Here, we present the results of a two-stage GWAS involving 492 biopsy-confirmed IgAN cases and 893 healthy controls. Despite the small sample size, our study is valuable in that we aimed to overcome the limitations of earlier studies by using a customized DNA chip, which is predominantly composed of exon and promoter regions and contained not only well-established but also unknown SNPs. In addition, we selected patients with biopsy-confirmed IgAN to overcome the small sample size. With this approach, we identified new susceptible loci of IgAN in the Korean population. The primary contribution from our study are: 1) we designed a customized DNA chip containing 98,667 SNPs; 2) we genotyped two candidate SNPs selected in the discovery stage using a validation cohort; and 3) we identified one susceptible SNP; rs2296136 in ANKRD16.
Despite remarkable progress since IgAN was first described by Berger et al. in 1968 , its pathogenesis has not yet been clearly defined. Inter-individual variation of disease course, differences in incidence among different ethnicities, and familial aggregation of the disease have suggested a genetic predisposition for IgAN . In the last two decades, there have been many candidate-gene association studies and linkage analyses for IgAN [6, 7]. However, those studies were underpowered, and no specific causative mutations for IgAN have been identified. GWASs have recently emerged as an alternative approach, allowing for the identification of susceptibility loci that were previously unrecognized .
The first GWAS of IgAN was performed in subjects of European ancestry by Feehally et al. . This study provided evidence for an association between IgAN and genes at HLA loci, across HLA-B, DRB1, DQA, and DQB. In several subsequent GWASs, nearly 20 risk variants for IgAN were identified (CFHR1, CFHR3, HORMAD2, TNFSF13, DEFA,ITGAM-ITGAX, VAV3, and CARD9, among others) [9,10,11]. Those loci are associated with the complement system, mucosal IgA production, and innate and acquired immunity . However, these previously reported SNPs are GWASs that were fixed and had less coverage of SNPs in the exon and promoter regions.
Recently, several large-scale GWASs on the population of East Asia have been reported. Yu et al.  conducted a GWAS to identify susceptibility loci for IgAN in Han Chinese and showed that IgAN is associated with SNPs of near genes involved in innate immunity. This study group also performed the largest GWAS of IgAN in Han Chinese and identified new susceptibility loci (rs7634389 in ST6GAL1, rs2074038 in ACCS, and rs2033562 in ODF1-KLF10) . The results of these previous studies have helped clinicians understand the pathogenesis of IgAN. However, considering the genetic differences and prevalence between East Asian countries, it is necessary to conduct GWAS of IgAN in the Korean population.
In the present study, we used the Axiom™ Genome-Wide Human Assay and found two SNPs with suggestive evidence for association with IgAN in the first stage (p ≤ 5 × 10− 5). Among these, rs2296136 in ANKRD16 showed significant association with IgAN in the validation stage. ANKRD16 is located at 10p15.1 and encodes the ankyrin repeat domain 16. Its function is unclear because only a few studies have investigated ANKD16. One study showed that ANKRD16 is associated with subtype differences of breast cancer . No study has reported an association between genetic variation in ANKRD16 and IgAN. We explored the effect of the variant on protein structure, function in missense SNPs and transcriptional activity in promoter SNPs. The probability of damage (probability > 0.8) for rs2296136 of ANKRD16 was validated by polyphen2. Further functional studies are needed to elucidate whether ANKRD16 can affect IgAN.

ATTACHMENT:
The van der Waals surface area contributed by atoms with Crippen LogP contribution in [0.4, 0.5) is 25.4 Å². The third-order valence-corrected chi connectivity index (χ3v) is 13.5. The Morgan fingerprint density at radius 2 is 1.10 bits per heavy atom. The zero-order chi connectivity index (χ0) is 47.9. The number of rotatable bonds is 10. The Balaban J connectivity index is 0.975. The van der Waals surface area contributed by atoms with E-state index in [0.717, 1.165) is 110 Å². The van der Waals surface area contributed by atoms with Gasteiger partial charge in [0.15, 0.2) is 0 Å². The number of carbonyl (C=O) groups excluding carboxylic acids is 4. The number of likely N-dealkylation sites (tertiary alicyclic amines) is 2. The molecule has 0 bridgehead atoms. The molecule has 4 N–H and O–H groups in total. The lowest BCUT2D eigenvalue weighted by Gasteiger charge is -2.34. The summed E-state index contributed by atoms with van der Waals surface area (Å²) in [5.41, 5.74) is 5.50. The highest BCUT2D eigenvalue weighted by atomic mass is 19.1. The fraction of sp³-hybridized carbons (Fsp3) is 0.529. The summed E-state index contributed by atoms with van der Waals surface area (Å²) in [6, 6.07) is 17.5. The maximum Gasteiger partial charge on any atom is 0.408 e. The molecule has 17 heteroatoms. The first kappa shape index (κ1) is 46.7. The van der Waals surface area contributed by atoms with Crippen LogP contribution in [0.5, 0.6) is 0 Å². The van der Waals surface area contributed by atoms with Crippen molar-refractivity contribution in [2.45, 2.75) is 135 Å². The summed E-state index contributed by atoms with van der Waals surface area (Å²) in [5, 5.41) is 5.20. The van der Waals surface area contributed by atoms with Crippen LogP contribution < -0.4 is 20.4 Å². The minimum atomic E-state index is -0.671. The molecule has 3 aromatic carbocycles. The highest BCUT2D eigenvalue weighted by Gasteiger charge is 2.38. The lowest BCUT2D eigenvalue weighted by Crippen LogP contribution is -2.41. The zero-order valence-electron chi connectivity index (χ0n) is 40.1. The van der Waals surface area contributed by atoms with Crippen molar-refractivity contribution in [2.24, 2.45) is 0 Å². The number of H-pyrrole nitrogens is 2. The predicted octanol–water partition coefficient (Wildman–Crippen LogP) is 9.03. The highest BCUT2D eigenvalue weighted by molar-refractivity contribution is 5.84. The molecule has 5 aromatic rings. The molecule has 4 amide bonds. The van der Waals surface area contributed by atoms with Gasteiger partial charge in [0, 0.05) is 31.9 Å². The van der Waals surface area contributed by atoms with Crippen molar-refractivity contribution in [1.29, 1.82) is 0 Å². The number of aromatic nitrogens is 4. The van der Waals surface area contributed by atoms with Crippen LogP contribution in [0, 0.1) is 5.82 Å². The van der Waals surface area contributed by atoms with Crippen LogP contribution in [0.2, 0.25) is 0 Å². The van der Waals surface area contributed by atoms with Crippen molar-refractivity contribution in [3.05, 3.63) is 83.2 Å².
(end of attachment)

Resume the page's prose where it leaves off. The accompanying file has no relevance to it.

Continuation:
Performing validation study of GWAS results is important for extending the effect estimation and providing acceptable statistical evidence [20, 21]. Although our study had small sample size in the discovery stage, we also validated our results using an independent samples consisting of 310 biopsy-confirmed IgAN cases and 438 healthy controls.
Our study has some potential limitations. First, this GWAS was conducted in a relatively small patient population. Because of the small sample size, statistically significant SNPs of p < 1 × 10− 8 were not found. However, we found SNPs that were presumed to be related to IgAN and proceeded to validation. In the existing GWAS study, the most significant SNPs were mostly rare SNPs, and these significant SNPs were not significant when tested in other groups. Genetic polymorphic markers based on DNA in precision medicine are very important. Race, sex, and other factors affect the significance of these SNPs for any given disease. Therefore, we cannot say that the SNPs found in this study are statistically highly significant, but the SNPs reported through these studies may help to find additional markers. As described, to compensate for the sample size, we selected patients with biopsy-confirmed IgAN. Second, we focused only on SNPs with a minor allele frequency greater than 0.05 and so might have missed rarer variations associated with IgAN. Third, the patients included in this study were predominantly Korean, so the results should be generalized with caution. Finally, we did not assay gene expression in vivo or examine functional effects according to genetic variants, relying instead on in silico functional detection software. To improve these weakness, we are planning a follow-up study using expression quantitative trait loci (eQTL) analyses. Interestingly, however, both promoter and missense functional assay programs showed that the rs2296136 variant of ANKRD16 has important functional effects.